Fossil Fuels

Fossil Fuels

—coal, , and — provide an invaluable and still readily available source of . Application of these fuels is wide ranging, from heating homes to powering jet aircraft. The fuels are found beneath the earth’s surface, and were formed from plant and animal remains dating back 300 million years. To obtain energy from this raw form, the fuels must be burned to release the chemical energy present within the resource.

Given the vast time necessary for biological remains to accumulate and create this sort of , they are not practically renewable, as it would take millions of years to resupply the world’s constantly depleting reserves. Most of these reserves can be found in the Middle East (e.g., Saudi Arabia, Iran, Iraq), and also in Canada and Russia. Because the fuels are so vital to present-day society, it has become necessary for able nations either to stake a physical claim in these parts of the world, or to engage in diplomatic and strategic alliances so as to ensure continued access to this necessary commodity.

Only recently has humankind begun to harness the power of fossil fuels to any appreciable extent. Although coal was used by ancient humans, there was no concerted search for it; instead, early humans stumbled upon it by chance. During the Industrial Revolution of the late 1700s, coal became the main source of energy, displacing wood charcoal. Currently, it is estimated that there are approximately 240 years of coal remaining if consumption rates remain the same as today.

The oil industry is less than 150 years old, yet based on present consumption rates there are only 42 years of proven reserves remaining worldwide. Drilling for oil originated in 1859 when the Pennsylvania Rock Oil Company became inter­ested in drilling for natural oil so as to eliminate dependency on expensive whale oil used for heat­ing and illumination. At present, the oil industry is the largest industry in the world, generating around $100 billion annually.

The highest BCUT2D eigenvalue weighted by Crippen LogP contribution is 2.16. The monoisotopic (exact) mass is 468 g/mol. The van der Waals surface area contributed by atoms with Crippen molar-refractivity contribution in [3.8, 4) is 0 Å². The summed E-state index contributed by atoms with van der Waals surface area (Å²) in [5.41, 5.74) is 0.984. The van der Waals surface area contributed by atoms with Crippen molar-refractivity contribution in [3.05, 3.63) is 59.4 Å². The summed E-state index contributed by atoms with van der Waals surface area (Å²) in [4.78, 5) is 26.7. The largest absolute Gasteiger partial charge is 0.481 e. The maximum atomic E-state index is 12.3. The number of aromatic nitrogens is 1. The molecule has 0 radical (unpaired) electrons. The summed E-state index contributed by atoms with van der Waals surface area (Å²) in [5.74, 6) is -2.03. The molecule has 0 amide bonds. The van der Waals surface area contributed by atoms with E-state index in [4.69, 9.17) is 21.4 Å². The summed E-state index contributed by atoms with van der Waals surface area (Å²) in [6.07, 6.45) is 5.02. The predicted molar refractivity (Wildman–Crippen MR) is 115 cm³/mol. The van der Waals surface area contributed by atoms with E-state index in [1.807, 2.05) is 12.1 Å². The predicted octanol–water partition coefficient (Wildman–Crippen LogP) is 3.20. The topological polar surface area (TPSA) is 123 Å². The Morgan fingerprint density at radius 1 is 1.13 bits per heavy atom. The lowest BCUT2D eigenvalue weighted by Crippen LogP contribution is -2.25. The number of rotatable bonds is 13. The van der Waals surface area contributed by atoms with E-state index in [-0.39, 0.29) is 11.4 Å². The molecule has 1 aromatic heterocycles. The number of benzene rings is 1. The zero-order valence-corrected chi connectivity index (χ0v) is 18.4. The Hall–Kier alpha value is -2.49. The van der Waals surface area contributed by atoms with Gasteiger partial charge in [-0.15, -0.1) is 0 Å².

Unlike oil and coal, natural gas (in its original state) cannot be stored and transported in contain­ers. Instead, it must be piped from producing fields directly to the end user. At present usage rates, there are approximately 60 years remaining of proven natural gas reserves. Of the three fossil fuels, gas is by far the cleanest burning, as it emits mostly water vapor and carbon dioxide (CO2), although signifi­cantly less CO2 than both coal and oil. It is CO2 that is widely credited with trapping heat beneath the earth’s ozone layer, thus leading to what is com­monly referred to as global warming.

Ironic as it may seem, the existence of present- day civilization is heavily dependent on these prod­ucts that are millions of years old. If fossil fuels were to disappear overnight, modernity would be crippled. As such, the current era must recognize that its progression has been possible only by a strong linkage to the ancient past through this invaluable source of energy. Given its apparently short-term viability, alternative means of energy— such as geothermal, nuclear, and solar—are aggres­sively being developed, eventually to provide for a gradual and, it is hoped, relatively calm switch as humanity weans itself from fossil fuels.

Daniel J. Michalek

See also Fossil Record; Geological Column; Geologic Timescale; Geology; Paleontology

Further Readings

Bartok, W., & Sarofim, A. F. (1991). Fossil fuel combustion: A source book. New York: Wiley.

Gore, A. (2006). Earth in the balance: Ecology and the human spirit. Emmaus, PA: RoDalíe.

Seidel, S. (1983). Can we delay a greenhouse warming?

Washington, DC: Office of Policy Analysis, Strategic Studies Staff.

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Four Fundamental Forces

Four Fundamental Forces

Fossil Record

Fossil Record